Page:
After a deadly shooting in a Bangkok shopping mall, police conducted a statewide sweep over the course of three days, during which they arrested 1,593 suspects and collected over 2,000 illicit firearms and 75,000 rounds of ammunition.
Police teams conducted 3,224 raids across the country between October 9 and 11, according to National Police Chief Torsak Sukvimol’s Thursday press conference.
The three-day operation resulted in the arrest of 1,593 people. Cops took in 1,789 blank and BB guns, 219 legally owned weapons, and 75,973 bullets.
On October 3, a juvenile shooter killed two and injured five others at the Siam Paragon shopping centre, prompting Pol Gen Torsak to announce the crackdown operation.
According to police, the 14-year-old shooter, who is currently undergoing psychiatric examination, bought his modified blank rifle online.
Pol Gen Torsak stated that Prime Minister Srettha Thavisin had ordered a crackdown on all illegal firearms after the fatal shootings.
As one of seven interim measures to strengthen gun control, Interior Minister Anutin Charnvirakul halted the issue of permits for importing and dealing firearms. Long-term plans include revising the country’s 76-year-old gun law to remove existing loopholes.
The police Cyber Crime Investigation Bureau (CCIB) is also collaborating with other organisations to crack down on social media platforms that facilitate the unlawful sale of firearms.
Pol Gen Torsak claims that they have deleted 79 Facebook pages, 14 TikTok accounts, 148 Twitter accounts, 26 YouTube channels, and 14 Instagram profiles.
Gun ownership in Thailand is high compared to other Southeast Asian countries, despite the fact that illegal gun possession carries a prison sentence of up to 10 years and a fine of up to 20,000 baht.
The 2017 Small Arms Survey, conducted in Switzerland, found that Thais had an estimated 10.3 million firearms, of which only 6.2 million were legally registered.
According to the World Population Review for 2022, Thailand had the fifteenth highest rate of gun deaths worldwide, with 2,804 fatalities (3.91 per 100,000 people).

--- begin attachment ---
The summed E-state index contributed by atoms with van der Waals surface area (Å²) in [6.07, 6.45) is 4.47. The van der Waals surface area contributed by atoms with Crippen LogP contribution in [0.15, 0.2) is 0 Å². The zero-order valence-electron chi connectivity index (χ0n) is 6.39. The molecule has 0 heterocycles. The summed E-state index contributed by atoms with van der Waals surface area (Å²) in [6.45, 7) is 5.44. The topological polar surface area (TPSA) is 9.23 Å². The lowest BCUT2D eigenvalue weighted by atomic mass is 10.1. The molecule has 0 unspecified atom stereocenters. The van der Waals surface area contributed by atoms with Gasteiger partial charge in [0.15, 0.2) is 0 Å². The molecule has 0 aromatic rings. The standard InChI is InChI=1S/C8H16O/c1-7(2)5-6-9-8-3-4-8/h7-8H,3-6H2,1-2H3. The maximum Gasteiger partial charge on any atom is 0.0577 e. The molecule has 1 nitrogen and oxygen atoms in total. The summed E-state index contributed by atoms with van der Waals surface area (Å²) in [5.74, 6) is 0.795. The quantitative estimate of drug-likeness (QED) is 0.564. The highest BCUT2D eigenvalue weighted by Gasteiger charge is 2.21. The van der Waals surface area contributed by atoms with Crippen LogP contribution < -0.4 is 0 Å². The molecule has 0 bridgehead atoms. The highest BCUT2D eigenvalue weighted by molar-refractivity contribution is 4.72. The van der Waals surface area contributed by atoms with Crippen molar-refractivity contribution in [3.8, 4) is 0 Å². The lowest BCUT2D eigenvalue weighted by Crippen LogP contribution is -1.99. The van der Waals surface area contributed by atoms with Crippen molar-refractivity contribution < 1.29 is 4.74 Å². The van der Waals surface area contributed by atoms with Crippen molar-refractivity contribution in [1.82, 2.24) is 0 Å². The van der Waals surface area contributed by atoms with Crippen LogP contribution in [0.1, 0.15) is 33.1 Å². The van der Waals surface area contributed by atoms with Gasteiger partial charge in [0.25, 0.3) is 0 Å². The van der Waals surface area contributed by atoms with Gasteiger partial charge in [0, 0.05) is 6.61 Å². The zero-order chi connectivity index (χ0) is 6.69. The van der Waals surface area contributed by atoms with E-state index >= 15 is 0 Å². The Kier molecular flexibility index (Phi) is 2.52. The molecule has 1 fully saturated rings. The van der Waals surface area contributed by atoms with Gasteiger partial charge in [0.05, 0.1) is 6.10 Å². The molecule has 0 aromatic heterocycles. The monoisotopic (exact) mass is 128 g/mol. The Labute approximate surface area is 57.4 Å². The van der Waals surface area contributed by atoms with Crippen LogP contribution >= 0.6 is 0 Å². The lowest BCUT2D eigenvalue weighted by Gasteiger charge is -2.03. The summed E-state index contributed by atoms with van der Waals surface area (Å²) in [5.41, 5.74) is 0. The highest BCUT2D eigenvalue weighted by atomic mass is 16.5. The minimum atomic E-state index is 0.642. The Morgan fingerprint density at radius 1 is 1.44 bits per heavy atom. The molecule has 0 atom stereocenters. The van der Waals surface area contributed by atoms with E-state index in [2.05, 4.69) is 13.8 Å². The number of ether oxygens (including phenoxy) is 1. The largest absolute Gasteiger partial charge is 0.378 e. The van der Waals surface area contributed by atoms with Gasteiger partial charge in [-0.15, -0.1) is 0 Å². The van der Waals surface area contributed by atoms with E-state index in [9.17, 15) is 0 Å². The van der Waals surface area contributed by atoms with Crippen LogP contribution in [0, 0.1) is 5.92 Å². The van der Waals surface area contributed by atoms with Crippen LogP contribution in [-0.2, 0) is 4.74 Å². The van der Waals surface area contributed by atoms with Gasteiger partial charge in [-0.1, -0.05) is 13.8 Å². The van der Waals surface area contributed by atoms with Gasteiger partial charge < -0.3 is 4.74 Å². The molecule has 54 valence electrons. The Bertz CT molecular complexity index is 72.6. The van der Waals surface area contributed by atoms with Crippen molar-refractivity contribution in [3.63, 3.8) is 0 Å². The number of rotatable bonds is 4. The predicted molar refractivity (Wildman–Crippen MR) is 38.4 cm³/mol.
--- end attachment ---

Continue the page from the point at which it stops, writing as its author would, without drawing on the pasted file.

Police, Gun Smith Stand-off ends in suicide
Meanwhile, a gunsmith who narrowly avoided a police raid on his rented house on Wednesday returned to his premises prepared to surrender, but instead shot himself dead.
On Thursday, 32-year-old Weerayut Pantharangsi was discovered dead in his house-cum-factory in the Kan Kheha 2 neighbourhood of the Muang district.
At around 1 p.m., Nakhon Si Thammarat police head Pol Maj Gen Somchai Suetortrakul led an inspection of the scene with his subordinates.
Internal locks ensured that the home was secure. Weerayut was lying in a pool of blood by the front door when the police entered the residence. A pistol was in his right hand, and he had a bullet hole in his skull.
After fleeing his home on Wednesday as part of a nationwide crackdown on illegal firearms, Weerayut reportedly phoned family and relatives about his plan to surrender.
His family members claim he told them he wanted to turn himself in because he did not want them to get into trouble. They think he killed himself on Thursday because he was anxious about a lawsuit over his gun manufacturing business. Psoriasis, a skin condition, also plagued him.
On Wednesday, when police conducted a raid on Weerayut’s home, they discovered a high-tech surveillance system that likely helped him anticipate their coming and escape.
In addition to numerous improvised gun barrels and fake guns, including assault rifles, police also discovered a well-equipped workshop in the property.
At 9:45 a.m. on Thursday, the suspect called police on the anonymous tip line 191, according to Pol Maj Gen Somchai.
At 12:45, detectives and La-or Pantharangsi, the suspect’s mum, headed in that direction. There was a lock on the door. His mother called and called for him, but he didn’t answer the door. She eventually called the police and had them smash down the door, where she discovered her dead son.
Weerayut is known for its illegal gun trade, and earlier today police arrested two individuals, Anuwat Sribua and Jinnawat Promkarn.
The gunsmith paid Mr. Anuwat 1,500 baht to open a bank account to receive money transfers, and he assigned Mr. Jinnawat the job of delivering packages in exchange for a fee of 300 to 500 baht.
Weerayut, according to the authorities, has served three prison terms for drug and firearm crimes. He was selling illegal firearms online at the time of his death.